You are on page 1of 2

Film 120 Film Theory

Essay #1: Triumph or Tetro

Please read this prompt in its entirety before writing.
Choose one of the following two topics and complete a 5-6 page essay.

Please write in essay form and complete 5-6 full double-spaced pages. Do not
summarize the content of the film except in brief; rather, focus on analyzing a particular
scene or scenes in the service of explaining the key ideas. No cover sheets, please.

• I strongly suggest focusing on only a few scenes from the film. In order to assist
you, I have posted stills of various scenes, which may be of interest, as a pdf
document on the eCommons site.

• For this assignment, you are permitted to do outside research, however, it is

optional. I encourage you to use the online databases for articles at the library
website. Film reviews from major publications are acceptable (such as NY Times,
Washington Post, Film Comment, etc.—no personal blogs!)

• You must cite your sources properly, and must include a works cited page.

• In addition to proper grammar and writing skills, we will be grading based upon
your command of the concepts related to the key readings, and your interesting
and informed application of those concepts in the service of interpreting the filmic

• Please remember to keep in mind the helpful advice from your previous peer
review sessions and graded papers.

ESSAY OPTION #1: Triumph of the Will and Walter Benjamin

READINGS: Walter Benjamin, “The Work of Art in the Age of Mechanical Reproduction
(FTC) p. 665-85
Bryher, “What Shall You Do in the War?” (CP) p. 27-30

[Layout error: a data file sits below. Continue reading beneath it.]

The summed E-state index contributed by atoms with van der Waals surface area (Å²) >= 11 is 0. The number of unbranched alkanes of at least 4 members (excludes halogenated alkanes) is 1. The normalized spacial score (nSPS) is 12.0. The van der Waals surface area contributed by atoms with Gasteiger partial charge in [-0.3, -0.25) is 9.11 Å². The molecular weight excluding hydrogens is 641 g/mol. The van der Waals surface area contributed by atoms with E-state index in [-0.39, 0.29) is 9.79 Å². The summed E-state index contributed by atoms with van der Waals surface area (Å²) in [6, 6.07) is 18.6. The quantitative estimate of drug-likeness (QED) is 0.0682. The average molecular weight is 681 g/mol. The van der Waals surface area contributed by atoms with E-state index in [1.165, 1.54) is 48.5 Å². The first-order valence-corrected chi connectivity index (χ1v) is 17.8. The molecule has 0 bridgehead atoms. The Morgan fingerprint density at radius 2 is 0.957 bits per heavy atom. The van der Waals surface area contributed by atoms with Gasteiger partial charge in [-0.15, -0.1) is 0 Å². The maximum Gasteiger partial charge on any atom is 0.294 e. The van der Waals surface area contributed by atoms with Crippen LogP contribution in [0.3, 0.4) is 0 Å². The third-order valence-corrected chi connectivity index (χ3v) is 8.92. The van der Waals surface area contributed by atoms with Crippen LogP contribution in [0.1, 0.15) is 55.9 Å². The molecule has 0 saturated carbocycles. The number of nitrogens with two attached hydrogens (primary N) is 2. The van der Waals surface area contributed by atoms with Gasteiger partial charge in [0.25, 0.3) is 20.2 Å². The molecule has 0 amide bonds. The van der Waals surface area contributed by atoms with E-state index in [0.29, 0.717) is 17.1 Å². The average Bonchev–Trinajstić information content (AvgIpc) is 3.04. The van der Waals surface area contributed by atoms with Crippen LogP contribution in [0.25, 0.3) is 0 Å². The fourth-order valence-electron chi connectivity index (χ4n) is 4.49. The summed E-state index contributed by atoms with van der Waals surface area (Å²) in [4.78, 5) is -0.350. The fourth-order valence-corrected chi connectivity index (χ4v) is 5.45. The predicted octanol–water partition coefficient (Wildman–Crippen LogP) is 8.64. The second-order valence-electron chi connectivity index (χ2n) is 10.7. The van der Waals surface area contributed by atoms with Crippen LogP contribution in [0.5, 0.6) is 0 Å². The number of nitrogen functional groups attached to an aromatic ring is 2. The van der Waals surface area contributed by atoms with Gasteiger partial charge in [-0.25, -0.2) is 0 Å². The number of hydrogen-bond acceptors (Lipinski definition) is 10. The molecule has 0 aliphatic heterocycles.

FILM: Triumph of the Will (Leni Riefenstahl, 1935)

The film may be found here:

Writing prompt: The Reichstag Day Rallies that were documented in Triumph of the Will
occurred in 1934. The film was released in 1935. Walter Benjamin's canonical essay, "The Work
of Art in the Age of Mechanical Reproduction," was published in 1936, and can be thought of as
being "in conversation" with Triumph.

Use Leni Riefenstahl's film to help explain some of Benjamin's key concepts, particularly:
• Benjamin's notion of "aura," and its relationship to what vision of Germany is
imaged in this brilliant work of propaganda
• Benjamin's interpretation of the relationship between aura, the film and the actor
• What Benjamin means when he says: "To pry an object from its shell, to destroy its aura,
is the mark of a perception whose "sense of the universal equality of things" has
increased to such a degree that it extracts it even from a unique object by means of
reproduction." (223)


ESSAY OPTION #2: Tetro and Kracauer / Bazin

READINGS: Siegfried Kracauer, “Basic Concepts,” “The Establishment of Physical

Existence” (FTC) p. 147-58, 262-72
André Bazin, “The Evolution of the Language of Cinema,” p. 41-53; “The
Ontology of the Photographic Image,” p. 159-63;
Optional: Bazin, “The Myth of Total Cinema” (FTC) p.163-66

Screening: Tetro (Francis Ford Coppola, 2009)

Writing prompt: André Bazin discussed the filmic strategies of montage versus mis-
en-scène as more than mere formal strategies, but as choices that were connected to
the viewer's agency to interpret the images presented. Discuss this, including how his
interpretation of the function of deep focus (depth of field) comes into play. Siegfried
Kracauer discusses realistic versus formative filmic tendencies and theorizes their
most effective use. What, like Bazin, did Kracauer suggest the objective of filmmaking
should be? Francis Ford Coppola's Tetro draws on many film forms and moves between
each of the ideas mentioned above. Explain what these terms mean in the context
of Tetro, which is in conversation with film form itself. Consider whether Coppola's
film meets – or does not meet – these theorists' objectives.